University researchers at the Minnesota Cancer Center have found a genetic link to the second strongest predictor of whether a woman will develop breast cancer. The study, which will be published in today's edition of the Journal of the National Cancer Institute, found that mammographic breast density is influenced by genetics, most likely by a dominant gene. Mammographic breast density is a measure of the concentration of mammary ducts, connective tissue and fat within the breast.
Members of a pre-paid health care program formerly run with the help of University Hospital can breathe a guarded sigh of relief about how long their health care coverage will continue.
Fairview-University Medical Center employees and administrators gathered in a lull before the union election storm Thursday to celebrate the first 100 days of the merger between two hospitals. The National Labor Relations Board has not set a date for hospital workers to vote on whether to retain the American Federation of State, County, and Municipal Employees as their union representative, but already both Fairview and AFSCME are working to win union-eligible employees' support.
Although some people involved in the search for a new Medical School dean are satisfied with their choice of Dr. Alfred Michael, others disagree on how well the search process went. Members of the search committee that selected the two finalists for the position have differing views about how the committee came to that number. Some said the committee had to work hard to cut down an applicant pool of 40 to get to the final two, but others said most applicants dropped out of the race, leaving them with only two to consider.
Bob Zgonc served as an officer of the Minnesota Highway Patrol for 28 years. He was an outdoorsman who loved to hunt, fish and walk in the woods, but that was before the tremors, shakes and muscle rigidity of Parkinson's Disease forced him into retirement.
A $1 million contract with a major pharmaceutical company catalyzed the development of a new office within the Academic Health Center, a boost that could open the door to much more corporate-sponsored research for the center.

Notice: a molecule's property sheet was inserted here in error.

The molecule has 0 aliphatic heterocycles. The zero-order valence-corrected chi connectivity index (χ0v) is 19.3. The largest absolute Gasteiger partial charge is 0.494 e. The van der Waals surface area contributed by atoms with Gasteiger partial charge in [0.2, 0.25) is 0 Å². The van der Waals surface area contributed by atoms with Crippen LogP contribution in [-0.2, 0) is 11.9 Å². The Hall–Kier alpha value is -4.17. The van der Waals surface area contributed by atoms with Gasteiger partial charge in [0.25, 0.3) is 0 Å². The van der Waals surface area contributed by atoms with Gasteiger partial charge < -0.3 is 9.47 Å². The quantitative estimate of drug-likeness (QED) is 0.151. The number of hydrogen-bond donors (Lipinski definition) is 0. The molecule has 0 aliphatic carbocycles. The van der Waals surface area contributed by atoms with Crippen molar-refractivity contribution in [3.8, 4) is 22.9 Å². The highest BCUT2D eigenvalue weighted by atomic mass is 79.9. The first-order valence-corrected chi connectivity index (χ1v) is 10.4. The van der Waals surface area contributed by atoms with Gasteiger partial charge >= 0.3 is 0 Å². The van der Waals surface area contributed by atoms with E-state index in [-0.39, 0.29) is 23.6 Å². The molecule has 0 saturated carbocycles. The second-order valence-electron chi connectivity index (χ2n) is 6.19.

For James W. Reed, a teaching assistant in General College, that college was the key to his higher education. Although the threats made by administrators last winter to close the college did not shake his belief in the University's commitment to diversity as typified by U2000, it did raise other questions, he said. "I have no doubt the University is committed to the principles laid out in U2000, but the question is whether or not it goes far enough and addresses all the issues that are needed," Reed said.
Some outstanding faculty members might receive raises next year, should the Board of Regents pass the University's proposed 1997-98 budget this June. University President Nils Hasselmo released the details Thursday for the first year of a planned three-year cycle to increase faculty members' salaries. The plan is being released now as a part of the budget planning process, said Richard Pfutzenreuter, vice president for the Office of Budget and Finance.
The "exceptional" rating the University received from the National Institutes of Health in August 1995 and the troubles caused by mismanagement of the ALG program have cast a shadow over research at the University. Not only do these incidents raise questions about the University's commitment to research, but also about how it can maintain its place as a world-class research institution.
Students at the University's Medical School will soon learn therapies dating back hundreds of years alongside the cutting edge of modern medicine. A report issued by the Academic Health Center's Complementary Care Task Force recommended that information about therapies, such as chiropractic, acupuncture and homeopathy, be integrated into the Medical School curricula. The report also suggests that interdisciplinary courses should be developed if a demand arises.